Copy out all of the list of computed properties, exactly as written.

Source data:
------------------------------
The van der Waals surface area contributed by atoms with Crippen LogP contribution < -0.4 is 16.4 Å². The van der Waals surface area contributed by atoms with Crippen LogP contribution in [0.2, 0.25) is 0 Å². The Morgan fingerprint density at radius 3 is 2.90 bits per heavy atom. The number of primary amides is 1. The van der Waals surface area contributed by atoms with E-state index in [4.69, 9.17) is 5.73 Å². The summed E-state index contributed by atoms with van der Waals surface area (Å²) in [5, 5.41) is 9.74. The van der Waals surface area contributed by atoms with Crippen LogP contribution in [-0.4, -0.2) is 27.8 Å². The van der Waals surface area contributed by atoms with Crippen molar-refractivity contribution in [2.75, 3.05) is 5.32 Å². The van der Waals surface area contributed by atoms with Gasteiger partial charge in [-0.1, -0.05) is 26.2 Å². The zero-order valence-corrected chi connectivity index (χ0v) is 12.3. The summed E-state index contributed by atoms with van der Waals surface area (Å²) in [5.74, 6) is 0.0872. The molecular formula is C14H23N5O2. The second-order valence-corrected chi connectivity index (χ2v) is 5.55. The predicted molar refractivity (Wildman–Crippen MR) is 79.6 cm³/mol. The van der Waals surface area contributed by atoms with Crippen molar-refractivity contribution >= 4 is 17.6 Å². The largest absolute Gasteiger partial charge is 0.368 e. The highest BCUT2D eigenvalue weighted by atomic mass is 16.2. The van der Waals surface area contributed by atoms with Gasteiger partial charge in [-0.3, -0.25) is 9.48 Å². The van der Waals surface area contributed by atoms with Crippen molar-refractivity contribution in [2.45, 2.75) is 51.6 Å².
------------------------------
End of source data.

The van der Waals surface area contributed by atoms with Crippen LogP contribution < -0.4 is 16.4 Å². The van der Waals surface area contributed by atoms with Crippen LogP contribution in [0.2, 0.25) is 0 Å². The Morgan fingerprint density at radius 3 is 2.90 bits per heavy atom. The number of primary amides is 1. The van der Waals surface area contributed by atoms with E-state index in [4.69, 9.17) is 5.73 Å². The summed E-state index contributed by atoms with van der Waals surface area (Å²) in [5, 5.41) is 9.74. The van der Waals surface area contributed by atoms with Crippen LogP contribution in [-0.4, -0.2) is 27.8 Å². The van der Waals surface area contributed by atoms with Crippen molar-refractivity contribution in [2.75, 3.05) is 5.32 Å². The van der Waals surface area contributed by atoms with Gasteiger partial charge in [-0.1, -0.05) is 26.2 Å². The zero-order valence-corrected chi connectivity index (χ0v) is 12.3. The summed E-state index contributed by atoms with van der Waals surface area (Å²) in [5.74, 6) is 0.0872. The molecular formula is C14H23N5O2. The second-order valence-corrected chi connectivity index (χ2v) is 5.55. The predicted molar refractivity (Wildman–Crippen MR) is 79.6 cm³/mol. The van der Waals surface area contributed by atoms with Crippen molar-refractivity contribution >= 4 is 17.6 Å². The largest absolute Gasteiger partial charge is 0.368 e. The highest BCUT2D eigenvalue weighted by atomic mass is 16.2. The van der Waals surface area contributed by atoms with Gasteiger partial charge in [-0.3, -0.25) is 9.48 Å². The van der Waals surface area contributed by atoms with Crippen molar-refractivity contribution in [2.45, 2.75) is 51.6 Å².